The Passenger: Brazil
Publisher: The Passenger
An in-depth look at Brazilian culture in the series that collects the best new writing, photography, art, and reportage from around the world.
In the second half of the twentieth century Brazil made extraordinary contributions to music, sport, architecture. From bossa nova to acrobatic soccer to the daring architecture of Oscar Niemeyer and Lúcio Costa, the country seemed to embody a new, original vision of modernity, at once fluid, agile, and complex.
Seen from abroad, the victory of the far right in the 2018 elections was a rude awakening that suddenly turned the Brazilian dream into a nightmare. For locals, however, illusions had started fading long ago, amid paralyzing corruption, environmental degradation, racial discrimination, and escalating violence. Luckily Brazilians have not lost their desire to fight, minorities are still determined to assert their rights, and, now that the glorious past is dead and buried, a desire to rebuild for the future is emerging. Today the challenge of telling the story of this extraordinary country consists in finding its enduring vitality amid the apparent melancholy.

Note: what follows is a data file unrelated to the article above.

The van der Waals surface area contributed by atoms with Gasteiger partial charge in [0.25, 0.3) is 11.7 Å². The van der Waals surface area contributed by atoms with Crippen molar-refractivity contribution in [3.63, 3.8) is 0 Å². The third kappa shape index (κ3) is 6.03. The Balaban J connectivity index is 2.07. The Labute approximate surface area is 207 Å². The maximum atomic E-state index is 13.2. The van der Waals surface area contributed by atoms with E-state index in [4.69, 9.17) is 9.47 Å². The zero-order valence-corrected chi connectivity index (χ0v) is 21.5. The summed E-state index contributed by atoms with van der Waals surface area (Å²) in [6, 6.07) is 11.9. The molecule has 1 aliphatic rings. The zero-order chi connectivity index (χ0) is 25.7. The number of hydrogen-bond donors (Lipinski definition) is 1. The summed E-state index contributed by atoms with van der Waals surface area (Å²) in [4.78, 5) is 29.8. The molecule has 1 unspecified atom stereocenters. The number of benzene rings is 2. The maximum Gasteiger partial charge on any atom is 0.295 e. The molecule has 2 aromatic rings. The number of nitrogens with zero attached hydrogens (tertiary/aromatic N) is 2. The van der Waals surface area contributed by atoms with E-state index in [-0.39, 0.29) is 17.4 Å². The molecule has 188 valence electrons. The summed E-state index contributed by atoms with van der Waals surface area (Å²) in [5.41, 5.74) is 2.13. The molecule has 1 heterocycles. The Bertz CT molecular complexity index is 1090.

“The Passenger readers will find none of the typical travel guide sections on where to eat or what sights to see. Consider the books, rather, more like a literary vacation.” —Publishers Weekly
“Much more than a travel guide, The Passenger is indispensable for any reader who is curious about the world.” —Il Venerdì
In this volume: Order and Progress? by Jon Lee Anderson Funk, Pride and Prejudice by Alberto Riva On the River, I Was King by Eliane Brum Also: the road that dissects the Amazon; the TV tycoon who shaped Brazilian history; the neo-Pentecostal community that is winning the hearts (and wallets) of Brazilians; politicized samba dancers, idealist gangsters, and much more . . .
Available since: 10/13/2020.
Print length: 289 pages.